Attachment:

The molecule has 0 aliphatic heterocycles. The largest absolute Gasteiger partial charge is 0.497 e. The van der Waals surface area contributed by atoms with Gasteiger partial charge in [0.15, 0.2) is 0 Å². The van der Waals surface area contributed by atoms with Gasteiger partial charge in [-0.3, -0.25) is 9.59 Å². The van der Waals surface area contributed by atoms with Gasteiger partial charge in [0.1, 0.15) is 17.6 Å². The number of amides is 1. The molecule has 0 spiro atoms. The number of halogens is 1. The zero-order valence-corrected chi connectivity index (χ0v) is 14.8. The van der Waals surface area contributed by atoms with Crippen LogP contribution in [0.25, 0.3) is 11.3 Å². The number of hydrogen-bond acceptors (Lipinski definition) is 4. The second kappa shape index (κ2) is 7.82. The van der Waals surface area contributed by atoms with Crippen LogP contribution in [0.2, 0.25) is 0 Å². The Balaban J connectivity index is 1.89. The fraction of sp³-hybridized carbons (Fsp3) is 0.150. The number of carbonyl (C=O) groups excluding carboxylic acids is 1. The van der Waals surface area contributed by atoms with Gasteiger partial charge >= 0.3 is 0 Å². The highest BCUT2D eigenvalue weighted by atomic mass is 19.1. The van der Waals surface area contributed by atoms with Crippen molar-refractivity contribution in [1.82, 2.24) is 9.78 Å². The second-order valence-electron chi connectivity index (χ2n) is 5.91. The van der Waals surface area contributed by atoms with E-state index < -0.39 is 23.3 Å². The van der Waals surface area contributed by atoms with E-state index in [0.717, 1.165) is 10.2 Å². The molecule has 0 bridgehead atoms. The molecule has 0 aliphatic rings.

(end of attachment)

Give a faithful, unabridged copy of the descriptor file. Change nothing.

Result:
The molecule has 0 aliphatic heterocycles. The largest absolute Gasteiger partial charge is 0.497 e. The van der Waals surface area contributed by atoms with Gasteiger partial charge in [0.15, 0.2) is 0 Å². The van der Waals surface area contributed by atoms with Gasteiger partial charge in [-0.3, -0.25) is 9.59 Å². The van der Waals surface area contributed by atoms with Gasteiger partial charge in [0.1, 0.15) is 17.6 Å². The number of amides is 1. The molecule has 0 spiro atoms. The number of halogens is 1. The zero-order valence-corrected chi connectivity index (χ0v) is 14.8. The van der Waals surface area contributed by atoms with Crippen LogP contribution in [0.25, 0.3) is 11.3 Å². The number of hydrogen-bond acceptors (Lipinski definition) is 4. The second kappa shape index (κ2) is 7.82. The van der Waals surface area contributed by atoms with Crippen LogP contribution in [0.2, 0.25) is 0 Å². The Balaban J connectivity index is 1.89. The fraction of sp³-hybridized carbons (Fsp3) is 0.150. The number of carbonyl (C=O) groups excluding carboxylic acids is 1. The van der Waals surface area contributed by atoms with Gasteiger partial charge >= 0.3 is 0 Å². The highest BCUT2D eigenvalue weighted by atomic mass is 19.1. The van der Waals surface area contributed by atoms with Crippen molar-refractivity contribution in [1.82, 2.24) is 9.78 Å². The second-order valence-electron chi connectivity index (χ2n) is 5.91. The van der Waals surface area contributed by atoms with E-state index < -0.39 is 23.3 Å². The van der Waals surface area contributed by atoms with E-state index in [0.717, 1.165) is 10.2 Å². The molecule has 0 bridgehead atoms. The molecule has 0 aliphatic rings.